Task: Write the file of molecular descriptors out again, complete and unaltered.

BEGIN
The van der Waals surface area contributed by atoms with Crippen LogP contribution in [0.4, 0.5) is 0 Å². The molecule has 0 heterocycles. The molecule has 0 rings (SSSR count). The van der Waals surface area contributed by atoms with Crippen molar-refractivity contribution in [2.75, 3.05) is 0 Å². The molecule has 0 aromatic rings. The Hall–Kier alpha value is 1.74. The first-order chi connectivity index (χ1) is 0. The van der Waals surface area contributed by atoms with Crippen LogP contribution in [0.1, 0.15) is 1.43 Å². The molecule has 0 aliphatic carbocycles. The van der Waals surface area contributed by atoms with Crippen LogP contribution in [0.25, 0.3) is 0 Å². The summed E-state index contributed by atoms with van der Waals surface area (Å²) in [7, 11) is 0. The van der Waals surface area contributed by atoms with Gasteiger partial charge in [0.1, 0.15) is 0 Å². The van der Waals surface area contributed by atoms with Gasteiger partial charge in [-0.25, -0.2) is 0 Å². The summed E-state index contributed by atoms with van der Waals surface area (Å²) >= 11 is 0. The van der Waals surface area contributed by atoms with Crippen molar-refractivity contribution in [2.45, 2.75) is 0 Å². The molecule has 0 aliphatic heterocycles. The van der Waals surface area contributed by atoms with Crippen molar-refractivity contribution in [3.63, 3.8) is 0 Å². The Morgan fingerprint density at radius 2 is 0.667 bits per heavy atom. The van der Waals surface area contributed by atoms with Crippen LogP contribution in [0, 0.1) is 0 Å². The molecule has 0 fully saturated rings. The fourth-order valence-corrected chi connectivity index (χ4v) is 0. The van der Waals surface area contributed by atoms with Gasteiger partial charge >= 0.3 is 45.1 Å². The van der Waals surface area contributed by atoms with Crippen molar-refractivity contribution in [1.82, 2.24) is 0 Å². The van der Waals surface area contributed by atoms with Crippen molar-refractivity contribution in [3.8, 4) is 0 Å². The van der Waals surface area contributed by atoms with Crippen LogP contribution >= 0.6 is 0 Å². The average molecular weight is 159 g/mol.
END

The van der Waals surface area contributed by atoms with Crippen LogP contribution in [0.4, 0.5) is 0 Å². The molecule has 0 heterocycles. The molecule has 0 rings (SSSR count). The van der Waals surface area contributed by atoms with Crippen molar-refractivity contribution in [2.75, 3.05) is 0 Å². The molecule has 0 aromatic rings. The Hall–Kier alpha value is 1.74. The first-order chi connectivity index (χ1) is 0. The van der Waals surface area contributed by atoms with Crippen LogP contribution in [0.1, 0.15) is 1.43 Å². The molecule has 0 aliphatic carbocycles. The van der Waals surface area contributed by atoms with Crippen LogP contribution in [0.25, 0.3) is 0 Å². The summed E-state index contributed by atoms with van der Waals surface area (Å²) in [7, 11) is 0. The van der Waals surface area contributed by atoms with Gasteiger partial charge in [0.1, 0.15) is 0 Å². The van der Waals surface area contributed by atoms with Gasteiger partial charge in [-0.25, -0.2) is 0 Å². The summed E-state index contributed by atoms with van der Waals surface area (Å²) >= 11 is 0. The van der Waals surface area contributed by atoms with Crippen molar-refractivity contribution in [2.45, 2.75) is 0 Å². The molecule has 0 aliphatic heterocycles. The van der Waals surface area contributed by atoms with Crippen molar-refractivity contribution in [3.63, 3.8) is 0 Å². The Morgan fingerprint density at radius 2 is 0.667 bits per heavy atom. The van der Waals surface area contributed by atoms with Crippen LogP contribution in [0, 0.1) is 0 Å². The molecule has 0 fully saturated rings. The fourth-order valence-corrected chi connectivity index (χ4v) is 0. The van der Waals surface area contributed by atoms with Gasteiger partial charge >= 0.3 is 45.1 Å². The van der Waals surface area contributed by atoms with Crippen molar-refractivity contribution in [1.82, 2.24) is 0 Å². The van der Waals surface area contributed by atoms with Crippen molar-refractivity contribution in [3.8, 4) is 0 Å². The van der Waals surface area contributed by atoms with Crippen LogP contribution >= 0.6 is 0 Å². The average molecular weight is 159 g/mol.